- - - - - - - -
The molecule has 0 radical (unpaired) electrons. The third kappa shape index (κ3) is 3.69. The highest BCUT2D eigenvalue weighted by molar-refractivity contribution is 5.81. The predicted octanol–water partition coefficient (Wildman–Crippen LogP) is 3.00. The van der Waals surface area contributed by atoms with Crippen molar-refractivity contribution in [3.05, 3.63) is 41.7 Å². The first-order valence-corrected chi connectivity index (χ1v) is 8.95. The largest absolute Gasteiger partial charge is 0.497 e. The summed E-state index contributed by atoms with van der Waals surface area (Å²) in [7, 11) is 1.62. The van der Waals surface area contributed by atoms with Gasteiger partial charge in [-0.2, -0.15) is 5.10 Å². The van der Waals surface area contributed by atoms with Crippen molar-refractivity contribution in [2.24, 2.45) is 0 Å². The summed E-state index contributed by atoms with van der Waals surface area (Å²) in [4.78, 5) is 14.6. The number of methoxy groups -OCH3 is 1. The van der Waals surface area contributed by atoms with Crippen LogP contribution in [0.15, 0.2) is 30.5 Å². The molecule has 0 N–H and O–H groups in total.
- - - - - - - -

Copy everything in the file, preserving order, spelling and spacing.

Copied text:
The molecule has 0 radical (unpaired) electrons. The third kappa shape index (κ3) is 3.69. The highest BCUT2D eigenvalue weighted by molar-refractivity contribution is 5.81. The predicted octanol–water partition coefficient (Wildman–Crippen LogP) is 3.00. The van der Waals surface area contributed by atoms with Crippen molar-refractivity contribution in [3.05, 3.63) is 41.7 Å². The first-order valence-corrected chi connectivity index (χ1v) is 8.95. The largest absolute Gasteiger partial charge is 0.497 e. The summed E-state index contributed by atoms with van der Waals surface area (Å²) in [7, 11) is 1.62. The van der Waals surface area contributed by atoms with Gasteiger partial charge in [-0.2, -0.15) is 5.10 Å². The van der Waals surface area contributed by atoms with Crippen molar-refractivity contribution in [2.24, 2.45) is 0 Å². The summed E-state index contributed by atoms with van der Waals surface area (Å²) in [4.78, 5) is 14.6. The number of methoxy groups -OCH3 is 1. The van der Waals surface area contributed by atoms with Crippen LogP contribution in [0.15, 0.2) is 30.5 Å². The molecule has 0 N–H and O–H groups in total.